4

I have the following [fairly meaningless, just for the purpose of demonstration] query in the StackOverflow database:

SELECT  *
FROM    Users u
        LEFT JOIN Comments c
            ON u.Id = c.UserId OR
               u.Id = c.PostId
WHERE   u.DisplayName = 'alex'

The only index on the Users table is a clustered index on ID.

The Comments table has the following Non-Clustered indexes as well as Clustered Index on ID:

CREATE INDEX IX_UserID ON Comments
(
    UserID,
    PostID
)

CREATE INDEX IX_PostID ON Comments
(
    PostID,
    UserID
)

The estimated plan for the query is here:

I can see the first thing the optimizer will do is perform a CI scan on the users table to filter only those users where DisplayName = Alex, effectively doing this:

SELECT  *
FROM    Users u
WHERE   u.DisplayName = 'alex'
ORDER BY Id

and retreiving results as such:

enter image description here

Then it will scan the comments CI and for every row, look to see if the row satisfies the predicate

u.Id = c.UserId OR u.Id = c.PostId

Despite the two indexes, this CI scan is performed.

Wouldn't it be more efficient if the optimizer did a separate seek on each of the indexes in the Comments table above and join them together?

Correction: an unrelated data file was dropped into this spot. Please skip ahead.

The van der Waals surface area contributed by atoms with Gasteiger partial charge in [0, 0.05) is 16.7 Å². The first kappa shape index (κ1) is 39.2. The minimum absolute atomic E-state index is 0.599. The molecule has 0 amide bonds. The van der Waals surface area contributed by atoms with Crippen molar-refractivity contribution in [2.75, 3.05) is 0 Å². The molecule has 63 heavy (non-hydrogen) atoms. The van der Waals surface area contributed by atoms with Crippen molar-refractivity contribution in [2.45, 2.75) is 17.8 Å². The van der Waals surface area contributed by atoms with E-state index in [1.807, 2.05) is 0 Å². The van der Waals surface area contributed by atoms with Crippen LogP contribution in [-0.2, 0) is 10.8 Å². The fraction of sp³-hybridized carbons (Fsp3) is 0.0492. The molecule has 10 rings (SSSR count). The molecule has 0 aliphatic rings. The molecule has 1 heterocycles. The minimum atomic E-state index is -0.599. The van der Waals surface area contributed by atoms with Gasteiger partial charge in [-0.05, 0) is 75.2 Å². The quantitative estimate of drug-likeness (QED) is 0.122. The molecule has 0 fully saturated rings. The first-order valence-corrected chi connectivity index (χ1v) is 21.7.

If I visualise what that would look like, in the screenshot above we can see the first result of the Users CI scan is ID 420

I can visualize what the IX_UserID Index looks like using

SELECT      UserID,
            PostID
FROM        Comments
ORDER BY    UserID,
            PostID

so if I seek to the rows for user ID 420 as an index seek would:

enter image description here

for every row where UserID = 420, I can look if u.Id = c.UserId OR u.Id = c.PostId of, course they all match the u.Id = c.UserId part of our predicate,

So for the second part of our index seek, we can seek through our index IX_PostID which can be visualised as follows:

SELECT      PostID,
            UserID
FROM        Comments
ORDER BY    PostID,
            UserID 

If I seek to Post ID 420 I can see nothing is there:

enter image description here

So we then go back to the results of the CI scan, move to the next row (userId 447) and repeat the process.

The behaviour I have described above is possible using in a WHERE clause:

SELECT      UserID,
            PostID
FROM        Comments
WHERE       UserID = 420 OR PostID = 420
ORDER BY    UserID,
            PostID

Plan here

My question therefore is, why isn't an OR condition in a JOIN clause able to perform an index seek on appropriate indexes?

0
5
+150

Rather than focusing on how to improve a query like this, which is what the other answers are doing, I'm going to try to answer the question being asked: why doesn't the optimizer produce a plan like the one you've described (that scans the Users table, and then seeks into the two indexes on the Comments table).